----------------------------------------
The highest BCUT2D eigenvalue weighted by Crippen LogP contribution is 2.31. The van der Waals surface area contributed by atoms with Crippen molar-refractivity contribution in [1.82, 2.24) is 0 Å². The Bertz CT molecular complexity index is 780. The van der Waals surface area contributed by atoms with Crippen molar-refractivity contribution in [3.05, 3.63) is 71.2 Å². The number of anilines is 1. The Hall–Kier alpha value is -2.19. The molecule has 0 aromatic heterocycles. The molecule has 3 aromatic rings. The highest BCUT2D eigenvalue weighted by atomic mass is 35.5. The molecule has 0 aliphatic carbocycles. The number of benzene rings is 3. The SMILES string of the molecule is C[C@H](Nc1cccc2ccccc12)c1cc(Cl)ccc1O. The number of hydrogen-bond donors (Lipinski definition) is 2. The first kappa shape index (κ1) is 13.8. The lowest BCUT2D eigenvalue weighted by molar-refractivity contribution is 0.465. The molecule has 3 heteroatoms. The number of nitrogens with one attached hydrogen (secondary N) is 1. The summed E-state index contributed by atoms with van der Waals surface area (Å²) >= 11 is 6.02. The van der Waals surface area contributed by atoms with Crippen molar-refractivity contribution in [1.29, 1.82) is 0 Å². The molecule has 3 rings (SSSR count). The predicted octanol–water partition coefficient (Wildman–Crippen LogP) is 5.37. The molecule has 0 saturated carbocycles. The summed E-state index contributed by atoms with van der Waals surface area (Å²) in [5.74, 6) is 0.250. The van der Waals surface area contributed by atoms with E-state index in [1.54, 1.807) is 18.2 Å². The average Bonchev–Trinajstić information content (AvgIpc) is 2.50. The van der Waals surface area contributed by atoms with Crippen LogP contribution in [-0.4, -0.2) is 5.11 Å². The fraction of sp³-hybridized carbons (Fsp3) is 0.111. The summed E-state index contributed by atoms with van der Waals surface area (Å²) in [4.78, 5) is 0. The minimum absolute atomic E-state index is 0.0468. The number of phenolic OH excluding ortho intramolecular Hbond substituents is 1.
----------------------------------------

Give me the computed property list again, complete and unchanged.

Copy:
The highest BCUT2D eigenvalue weighted by Crippen LogP contribution is 2.31. The van der Waals surface area contributed by atoms with Crippen molar-refractivity contribution in [1.82, 2.24) is 0 Å². The Bertz CT molecular complexity index is 780. The van der Waals surface area contributed by atoms with Crippen molar-refractivity contribution in [3.05, 3.63) is 71.2 Å². The number of anilines is 1. The Hall–Kier alpha value is -2.19. The molecule has 0 aromatic heterocycles. The molecule has 3 aromatic rings. The highest BCUT2D eigenvalue weighted by atomic mass is 35.5. The molecule has 0 aliphatic carbocycles. The number of benzene rings is 3. The SMILES string of the molecule is C[C@H](Nc1cccc2ccccc12)c1cc(Cl)ccc1O. The number of hydrogen-bond donors (Lipinski definition) is 2. The first kappa shape index (κ1) is 13.8. The lowest BCUT2D eigenvalue weighted by molar-refractivity contribution is 0.465. The molecule has 3 heteroatoms. The number of nitrogens with one attached hydrogen (secondary N) is 1. The summed E-state index contributed by atoms with van der Waals surface area (Å²) >= 11 is 6.02. The van der Waals surface area contributed by atoms with Crippen molar-refractivity contribution in [1.29, 1.82) is 0 Å². The molecule has 3 rings (SSSR count). The predicted octanol–water partition coefficient (Wildman–Crippen LogP) is 5.37. The molecule has 0 saturated carbocycles. The summed E-state index contributed by atoms with van der Waals surface area (Å²) in [5.74, 6) is 0.250. The van der Waals surface area contributed by atoms with E-state index in [1.54, 1.807) is 18.2 Å². The average Bonchev–Trinajstić information content (AvgIpc) is 2.50. The van der Waals surface area contributed by atoms with Crippen LogP contribution in [-0.4, -0.2) is 5.11 Å². The fraction of sp³-hybridized carbons (Fsp3) is 0.111. The summed E-state index contributed by atoms with van der Waals surface area (Å²) in [4.78, 5) is 0. The minimum absolute atomic E-state index is 0.0468. The number of phenolic OH excluding ortho intramolecular Hbond substituents is 1.